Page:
Our parti focuses on two approaches to land division: one accounts for access to the river; the other devised with lack of regard for inhabitants.
The narrative is organized as a linear experience: context (viewing lens); conflict (cutline); climax (observation platform), and the current day (family garden).
Design is inextricably linked to social and environmental conditions. To inform a culturally sensitive and environmentally appropriate solution, we examined local design vernacular.
Perhaps no other object is as symbolically important to or evocative of Métis culture and identity as the Assomption sash, or ceinture fléchée.
The viewing lens introduces visitors to the central message—a land dispute—through a design that incorporates form, material, didactic content, and the landscape.
The wooden liner provides an armature for interpretation: a structure to provide support, and a trope to represent the long linear seigneurial land plots.
Viewing lens elevations
The viewing lens (top left) and elevations (top right). Sections on lower row.
Wooden panel system
Slats are connected by timber battens on 45° angles—front and reverse. The battens act as structural elements limiting the size and quantity of mechanical fasteners.
Slats as metaphor
The slats—metaphorically a river, trail, and trade route—are also a subtle allusion to the ceinture fléchée. The acrylic river: an element of foreshadowing.
A material palette of weathering steel, stone, wooden slats, and screen-printed panels in primary colours minimize maintenance and evoke themes of permanence.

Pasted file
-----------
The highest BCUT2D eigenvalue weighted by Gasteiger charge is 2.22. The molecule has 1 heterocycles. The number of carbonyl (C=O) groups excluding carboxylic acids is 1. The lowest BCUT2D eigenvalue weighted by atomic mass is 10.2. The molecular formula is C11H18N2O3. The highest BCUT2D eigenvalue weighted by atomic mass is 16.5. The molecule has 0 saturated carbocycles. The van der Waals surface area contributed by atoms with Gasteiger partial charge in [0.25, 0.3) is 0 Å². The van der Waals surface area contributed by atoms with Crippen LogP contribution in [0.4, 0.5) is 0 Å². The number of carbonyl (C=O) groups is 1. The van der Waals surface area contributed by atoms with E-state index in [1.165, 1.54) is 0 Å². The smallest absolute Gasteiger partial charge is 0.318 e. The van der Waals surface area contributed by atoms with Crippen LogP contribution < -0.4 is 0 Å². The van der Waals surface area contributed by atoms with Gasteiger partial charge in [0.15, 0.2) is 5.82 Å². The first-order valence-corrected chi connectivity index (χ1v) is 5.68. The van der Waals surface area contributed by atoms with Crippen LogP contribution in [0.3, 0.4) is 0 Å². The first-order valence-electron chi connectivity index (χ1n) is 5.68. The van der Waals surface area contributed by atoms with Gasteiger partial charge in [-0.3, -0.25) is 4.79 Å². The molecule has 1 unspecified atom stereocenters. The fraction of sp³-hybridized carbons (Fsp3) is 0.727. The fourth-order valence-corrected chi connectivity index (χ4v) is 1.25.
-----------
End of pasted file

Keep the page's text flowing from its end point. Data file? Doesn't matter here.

A cut-line framed by the viewing lens stresses the connection with the river and river-lots, and emphasizes the notion of land as a primary character.
Floating over the landscape—overlooking the East Village and the river—the structure is comprised of two weathering steel bodies connected by a stage.
Viewing platform section
Stairs allows access to the first chamber (stage East), where a vertical opening directs the visitor’s gaze back to the viewing lens along the cutline.
One panel introduces the early days of Batoche; another tells how this former wintering area became a chosen place to put down roots.
The view planes are purposeful: ahead (stage West) is obscured by the second steel chamber; to the north are the remains of Batoche’s East Village.
Far from overt, the three ‘stages’ of the platform respect the Metis’ relationship with the land by providing views to the land (North and East), water (South and West), and sky.
All that remains of the village are foundations and cellars. The rail allows the visitor to engage in imagining these buildings in the landscape.
The chamber celebrates a thriving culture. A 5.3m timeline starts at the floor, and projects skyward to suggest “forevermore” and an infinite future.
The Métis flag is an infinity symbol on blue, representing the unity of two cultures, and faith that the Métis culture shall live on forever.
The family garden is organized within a swath of Saskatoon Berry hedgerows, set in 2m increments they form a scale representation of the Métis river lots.
Trade route playground
The trade route playground is another dimensional map that demonstrates how goods and people would have moved between communities across the Canadian Northwest.
Traditional Métis recipes
Evocative of 18th and 19th century posters— intended to be photographed and shared via social-media—panels provide modern recipes for 19th century Métis meals.